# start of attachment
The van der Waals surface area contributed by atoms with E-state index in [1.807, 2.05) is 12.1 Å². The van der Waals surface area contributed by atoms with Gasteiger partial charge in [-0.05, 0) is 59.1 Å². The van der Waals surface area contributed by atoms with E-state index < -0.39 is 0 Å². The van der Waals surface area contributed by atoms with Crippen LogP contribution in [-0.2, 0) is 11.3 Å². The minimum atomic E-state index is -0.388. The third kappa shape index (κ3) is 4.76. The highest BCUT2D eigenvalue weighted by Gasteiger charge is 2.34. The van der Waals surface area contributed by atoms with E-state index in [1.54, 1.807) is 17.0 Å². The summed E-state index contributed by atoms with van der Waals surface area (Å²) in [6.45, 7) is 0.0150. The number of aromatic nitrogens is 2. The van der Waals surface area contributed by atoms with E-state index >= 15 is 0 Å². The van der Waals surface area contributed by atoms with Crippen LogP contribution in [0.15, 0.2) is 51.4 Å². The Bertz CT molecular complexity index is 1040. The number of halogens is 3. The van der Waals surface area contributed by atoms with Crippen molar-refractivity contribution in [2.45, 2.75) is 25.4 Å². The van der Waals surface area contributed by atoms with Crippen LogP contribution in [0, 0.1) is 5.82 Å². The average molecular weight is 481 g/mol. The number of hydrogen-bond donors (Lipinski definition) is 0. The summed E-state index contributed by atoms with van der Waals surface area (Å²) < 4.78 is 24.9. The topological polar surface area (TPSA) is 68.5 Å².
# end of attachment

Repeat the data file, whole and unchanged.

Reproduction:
The van der Waals surface area contributed by atoms with E-state index in [1.807, 2.05) is 12.1 Å². The van der Waals surface area contributed by atoms with Gasteiger partial charge in [-0.05, 0) is 59.1 Å². The van der Waals surface area contributed by atoms with E-state index < -0.39 is 0 Å². The van der Waals surface area contributed by atoms with Crippen LogP contribution in [-0.2, 0) is 11.3 Å². The minimum atomic E-state index is -0.388. The third kappa shape index (κ3) is 4.76. The highest BCUT2D eigenvalue weighted by Gasteiger charge is 2.34. The van der Waals surface area contributed by atoms with E-state index in [1.54, 1.807) is 17.0 Å². The summed E-state index contributed by atoms with van der Waals surface area (Å²) in [6.45, 7) is 0.0150. The number of aromatic nitrogens is 2. The van der Waals surface area contributed by atoms with E-state index >= 15 is 0 Å². The van der Waals surface area contributed by atoms with Crippen LogP contribution in [0.15, 0.2) is 51.4 Å². The Bertz CT molecular complexity index is 1040. The number of halogens is 3. The van der Waals surface area contributed by atoms with Crippen molar-refractivity contribution in [2.45, 2.75) is 25.4 Å². The van der Waals surface area contributed by atoms with Crippen LogP contribution in [0, 0.1) is 5.82 Å². The average molecular weight is 481 g/mol. The number of hydrogen-bond donors (Lipinski definition) is 0. The summed E-state index contributed by atoms with van der Waals surface area (Å²) < 4.78 is 24.9. The topological polar surface area (TPSA) is 68.5 Å².